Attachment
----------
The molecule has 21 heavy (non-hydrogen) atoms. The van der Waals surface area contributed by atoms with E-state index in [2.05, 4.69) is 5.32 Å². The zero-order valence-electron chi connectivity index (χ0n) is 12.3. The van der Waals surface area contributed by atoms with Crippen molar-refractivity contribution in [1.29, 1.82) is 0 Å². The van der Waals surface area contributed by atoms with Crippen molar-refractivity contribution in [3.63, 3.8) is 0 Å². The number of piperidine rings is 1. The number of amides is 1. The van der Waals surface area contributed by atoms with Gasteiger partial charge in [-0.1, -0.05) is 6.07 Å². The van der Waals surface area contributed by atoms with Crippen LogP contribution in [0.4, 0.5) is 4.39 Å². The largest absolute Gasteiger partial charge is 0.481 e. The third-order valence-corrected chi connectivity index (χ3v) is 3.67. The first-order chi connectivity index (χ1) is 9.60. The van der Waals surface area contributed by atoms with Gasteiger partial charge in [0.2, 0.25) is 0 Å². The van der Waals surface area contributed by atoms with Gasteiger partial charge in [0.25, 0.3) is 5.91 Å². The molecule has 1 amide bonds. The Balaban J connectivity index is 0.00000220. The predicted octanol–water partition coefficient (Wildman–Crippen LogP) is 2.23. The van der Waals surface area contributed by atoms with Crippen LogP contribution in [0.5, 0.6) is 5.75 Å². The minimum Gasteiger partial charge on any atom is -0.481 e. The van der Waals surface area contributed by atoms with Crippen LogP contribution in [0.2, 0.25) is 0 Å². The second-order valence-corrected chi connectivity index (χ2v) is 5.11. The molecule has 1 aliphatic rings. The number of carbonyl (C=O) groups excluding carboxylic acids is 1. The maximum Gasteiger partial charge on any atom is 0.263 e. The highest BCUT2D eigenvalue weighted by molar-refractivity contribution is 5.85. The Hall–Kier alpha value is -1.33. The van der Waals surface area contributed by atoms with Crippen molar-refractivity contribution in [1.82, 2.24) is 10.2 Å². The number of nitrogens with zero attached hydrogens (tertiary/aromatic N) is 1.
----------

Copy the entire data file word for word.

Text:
The molecule has 21 heavy (non-hydrogen) atoms. The van der Waals surface area contributed by atoms with E-state index in [2.05, 4.69) is 5.32 Å². The zero-order valence-electron chi connectivity index (χ0n) is 12.3. The van der Waals surface area contributed by atoms with Crippen molar-refractivity contribution in [1.29, 1.82) is 0 Å². The van der Waals surface area contributed by atoms with Crippen molar-refractivity contribution in [3.63, 3.8) is 0 Å². The number of piperidine rings is 1. The number of amides is 1. The van der Waals surface area contributed by atoms with Gasteiger partial charge in [-0.1, -0.05) is 6.07 Å². The van der Waals surface area contributed by atoms with Crippen LogP contribution in [0.4, 0.5) is 4.39 Å². The largest absolute Gasteiger partial charge is 0.481 e. The third-order valence-corrected chi connectivity index (χ3v) is 3.67. The first-order chi connectivity index (χ1) is 9.60. The van der Waals surface area contributed by atoms with Gasteiger partial charge in [0.2, 0.25) is 0 Å². The van der Waals surface area contributed by atoms with Gasteiger partial charge in [0.25, 0.3) is 5.91 Å². The molecule has 1 amide bonds. The Balaban J connectivity index is 0.00000220. The predicted octanol–water partition coefficient (Wildman–Crippen LogP) is 2.23. The van der Waals surface area contributed by atoms with Crippen LogP contribution in [0.5, 0.6) is 5.75 Å². The minimum Gasteiger partial charge on any atom is -0.481 e. The van der Waals surface area contributed by atoms with Crippen LogP contribution in [0.2, 0.25) is 0 Å². The second-order valence-corrected chi connectivity index (χ2v) is 5.11. The molecule has 1 aliphatic rings. The number of carbonyl (C=O) groups excluding carboxylic acids is 1. The maximum Gasteiger partial charge on any atom is 0.263 e. The highest BCUT2D eigenvalue weighted by molar-refractivity contribution is 5.85. The Hall–Kier alpha value is -1.33. The van der Waals surface area contributed by atoms with Crippen molar-refractivity contribution in [1.82, 2.24) is 10.2 Å². The number of nitrogens with zero attached hydrogens (tertiary/aromatic N) is 1.